About two and a half years ago, they put this Michael Jackson statue outside Craven Cottage. It’s not a statue as you might imagine one would look outside a stately place like Craven Cottage — you know, made of white stone or dark bronze or whatever. No, really, it looks more like something you would see in Madame Tussaud’s Wax Museum. It’s colorful and gaudy, MJ is holding a microphone and wearing one glove and tight pants and apparently is about to moonwalk.*

*Another tradition time defeated — we used to try and moonwalk all the time!

The statue is there because Fulham’s former chairman, Mohammed Al-Fayed, wanted it there. He was friends with Michael Jackson. He brought Michael Jackson to a Fulham game, I guess, or maybe even more than one, and the King of Pop had a good time or something. To be honest with you, I don’t see why this kind of madness doesn’t happen more in sports. If I spent hundreds of millions (or a billion) to buy a sports team, you better believe I would do all kind of crazy stuff like this. I’d put statues of Bugs Bunny and Duane Kuiper and Ric Flair at the entrance. I’d have them play “Badlands” twice every game. I’d have my baseball players wear those old wool uniforms and my basketball players wear those really short 1970s shorts every so often. The question to me is not how Bill Veeck or Charlie Finley ever got to own baseball teams. The question is why there haven’t been many more like them.

Anyway, Al-Fayed loved Michael Jackson, and he wanted to do something to honor his memory, and so he had this statue done and placed outside the stadium. It made no sense to anyone. I doubt that there’s a clash at any sports venue in the world quite like that ridiculous Michael Jackson statue outside charming old Craven Cottage. It would be like putting a giant Rubik’s Cube outside Fenway Park or a statue of a box of Jujubes outside Lambeau Field. It was patently ridiculous, and there was an uproar about it for a while … but that’s the amazing thing about being the owner. Nobody really could do anything about it. Al-Fayed wanted a Michael Jackson statue there. And so there was a Michael Jackson statue there.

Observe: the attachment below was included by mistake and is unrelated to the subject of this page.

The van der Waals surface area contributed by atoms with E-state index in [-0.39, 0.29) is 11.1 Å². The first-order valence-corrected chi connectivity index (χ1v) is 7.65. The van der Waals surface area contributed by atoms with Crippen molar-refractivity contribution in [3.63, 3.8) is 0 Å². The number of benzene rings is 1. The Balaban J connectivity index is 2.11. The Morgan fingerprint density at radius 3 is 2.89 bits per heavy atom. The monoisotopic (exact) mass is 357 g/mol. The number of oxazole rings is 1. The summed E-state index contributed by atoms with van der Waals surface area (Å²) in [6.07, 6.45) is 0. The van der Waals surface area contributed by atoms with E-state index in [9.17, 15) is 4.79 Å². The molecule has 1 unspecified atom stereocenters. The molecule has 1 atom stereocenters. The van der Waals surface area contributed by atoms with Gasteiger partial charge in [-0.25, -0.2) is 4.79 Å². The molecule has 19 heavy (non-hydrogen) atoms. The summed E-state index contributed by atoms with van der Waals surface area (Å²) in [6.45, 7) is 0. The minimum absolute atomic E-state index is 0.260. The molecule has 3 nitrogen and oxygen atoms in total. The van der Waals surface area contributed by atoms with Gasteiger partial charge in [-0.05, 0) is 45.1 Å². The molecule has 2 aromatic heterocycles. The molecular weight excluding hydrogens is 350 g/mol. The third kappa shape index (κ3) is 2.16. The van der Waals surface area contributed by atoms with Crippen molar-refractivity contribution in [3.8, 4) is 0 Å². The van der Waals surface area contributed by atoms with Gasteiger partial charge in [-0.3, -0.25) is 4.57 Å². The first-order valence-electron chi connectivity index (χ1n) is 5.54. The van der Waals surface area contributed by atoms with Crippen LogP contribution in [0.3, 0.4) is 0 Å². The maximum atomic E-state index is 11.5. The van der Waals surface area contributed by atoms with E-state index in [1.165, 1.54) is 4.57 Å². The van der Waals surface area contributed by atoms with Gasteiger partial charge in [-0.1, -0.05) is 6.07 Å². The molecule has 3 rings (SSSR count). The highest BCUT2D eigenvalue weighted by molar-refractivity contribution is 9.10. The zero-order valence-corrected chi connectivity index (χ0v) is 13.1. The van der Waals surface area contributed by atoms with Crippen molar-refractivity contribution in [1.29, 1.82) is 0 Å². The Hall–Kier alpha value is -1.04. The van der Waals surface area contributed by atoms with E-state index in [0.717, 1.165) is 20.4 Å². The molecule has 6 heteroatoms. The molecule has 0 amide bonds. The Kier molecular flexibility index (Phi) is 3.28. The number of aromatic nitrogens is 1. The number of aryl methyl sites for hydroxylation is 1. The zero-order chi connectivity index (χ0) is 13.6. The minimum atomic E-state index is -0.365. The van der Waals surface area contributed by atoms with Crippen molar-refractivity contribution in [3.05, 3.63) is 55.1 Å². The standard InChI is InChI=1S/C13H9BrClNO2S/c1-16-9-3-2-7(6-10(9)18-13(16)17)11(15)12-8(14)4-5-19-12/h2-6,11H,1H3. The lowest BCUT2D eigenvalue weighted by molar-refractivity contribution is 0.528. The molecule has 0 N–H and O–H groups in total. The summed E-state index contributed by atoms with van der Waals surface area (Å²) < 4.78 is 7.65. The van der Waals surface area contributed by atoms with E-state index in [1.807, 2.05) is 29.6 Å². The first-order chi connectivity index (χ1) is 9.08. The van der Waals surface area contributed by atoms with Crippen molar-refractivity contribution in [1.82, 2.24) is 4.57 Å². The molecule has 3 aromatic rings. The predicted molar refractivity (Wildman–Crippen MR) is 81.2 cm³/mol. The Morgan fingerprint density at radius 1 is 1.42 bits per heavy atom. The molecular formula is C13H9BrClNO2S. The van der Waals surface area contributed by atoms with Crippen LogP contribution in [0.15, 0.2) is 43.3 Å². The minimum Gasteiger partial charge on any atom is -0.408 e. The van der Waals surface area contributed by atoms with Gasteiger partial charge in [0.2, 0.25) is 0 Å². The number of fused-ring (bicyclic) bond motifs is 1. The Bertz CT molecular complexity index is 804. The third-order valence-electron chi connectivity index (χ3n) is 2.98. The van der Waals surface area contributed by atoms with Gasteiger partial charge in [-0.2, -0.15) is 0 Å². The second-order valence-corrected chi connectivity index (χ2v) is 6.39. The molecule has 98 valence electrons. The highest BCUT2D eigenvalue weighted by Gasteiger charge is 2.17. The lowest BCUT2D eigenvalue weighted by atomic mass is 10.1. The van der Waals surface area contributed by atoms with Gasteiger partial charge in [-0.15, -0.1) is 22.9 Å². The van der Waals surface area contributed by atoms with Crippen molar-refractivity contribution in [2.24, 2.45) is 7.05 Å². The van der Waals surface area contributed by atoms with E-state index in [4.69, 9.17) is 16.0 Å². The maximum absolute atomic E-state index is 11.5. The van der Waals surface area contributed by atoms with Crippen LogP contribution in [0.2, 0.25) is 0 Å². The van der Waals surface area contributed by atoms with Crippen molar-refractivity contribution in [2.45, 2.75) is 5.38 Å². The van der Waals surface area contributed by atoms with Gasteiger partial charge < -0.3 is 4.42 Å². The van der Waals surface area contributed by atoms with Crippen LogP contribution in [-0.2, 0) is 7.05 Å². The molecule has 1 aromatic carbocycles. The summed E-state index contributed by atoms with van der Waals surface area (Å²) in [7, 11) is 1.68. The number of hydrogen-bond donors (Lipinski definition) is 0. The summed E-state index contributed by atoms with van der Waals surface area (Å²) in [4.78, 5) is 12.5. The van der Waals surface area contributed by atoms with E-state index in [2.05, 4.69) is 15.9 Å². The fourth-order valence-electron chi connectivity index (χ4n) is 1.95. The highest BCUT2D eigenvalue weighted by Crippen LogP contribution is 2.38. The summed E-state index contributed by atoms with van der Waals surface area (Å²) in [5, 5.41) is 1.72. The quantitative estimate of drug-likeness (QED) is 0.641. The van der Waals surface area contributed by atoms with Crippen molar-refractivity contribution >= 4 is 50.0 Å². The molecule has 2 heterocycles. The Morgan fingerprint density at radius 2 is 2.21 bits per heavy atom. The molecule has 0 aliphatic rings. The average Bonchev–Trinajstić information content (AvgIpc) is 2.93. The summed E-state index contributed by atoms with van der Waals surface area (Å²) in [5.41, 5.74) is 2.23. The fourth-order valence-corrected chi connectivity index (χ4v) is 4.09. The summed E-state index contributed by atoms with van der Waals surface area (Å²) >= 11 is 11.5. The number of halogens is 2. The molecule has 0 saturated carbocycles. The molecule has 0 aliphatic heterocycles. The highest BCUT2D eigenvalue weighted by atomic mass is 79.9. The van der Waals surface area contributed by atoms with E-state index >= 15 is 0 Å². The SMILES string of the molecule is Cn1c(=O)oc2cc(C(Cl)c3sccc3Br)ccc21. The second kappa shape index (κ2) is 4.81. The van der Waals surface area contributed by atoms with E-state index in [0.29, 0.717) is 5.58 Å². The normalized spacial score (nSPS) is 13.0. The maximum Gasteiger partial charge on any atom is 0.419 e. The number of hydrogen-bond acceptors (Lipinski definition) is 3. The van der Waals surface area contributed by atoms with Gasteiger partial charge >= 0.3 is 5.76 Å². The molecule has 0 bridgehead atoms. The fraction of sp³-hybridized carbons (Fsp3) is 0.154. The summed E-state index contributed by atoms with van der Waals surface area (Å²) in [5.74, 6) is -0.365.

This year, Al-Fayed sold the team to American automobile parts mogul Shahid Khan — who also owns the Jacksonville Jaguars — and almost immediately questions about the statue came up. Khan, apparently, had no idea what kind of hailstorm he had entered. He seemed to be leaning toward taking it down. Al-Fayed said if Khan even tried it, he would personally come and shave off Khan’s somewhat famous mustache. Then there was some indecision. Some worry. Khan at one point talked about praying for answers. He seemed generally distraught about it all.

And here’s the thing: I was kind of rooting for the statue to stay. It’s not that I like the statue — I don’t. It’s not like I think it belongs — I don’t. But the way I figure it, if that statue could have lasted for even five more years, it had a real shot of becoming a tradition. And once that happened, it would have to stay. People would get used to it. More, they would unconsciously begin to accept it. And then, even people who DESPISE it would fight for it. It would be a tradition. For generations of kids, that weird Michael Jackson statue by one of England’s most cherished stadiums would not represent the King of Pop but instead it would be a symbol of Fulham soccer. It would come to represent not the Thriller video and Billie Jean and the 1980s and general strangeness but great goals and outings with family and spectacular victories and horrible defeats.

Alas, it is not to be. Apparently the statue is moving to one of Al-Fayed’s countless other properties. They got rid of it just in time, just before it started to stubbornly become a tradition. And so instead of becoming an odd but gradually beloved part of Fulham Football, it will instead be remembered as this extremely weird thing one of Fulham’s more eccentric chairmen did back around 2011 or 2012. And time wins again.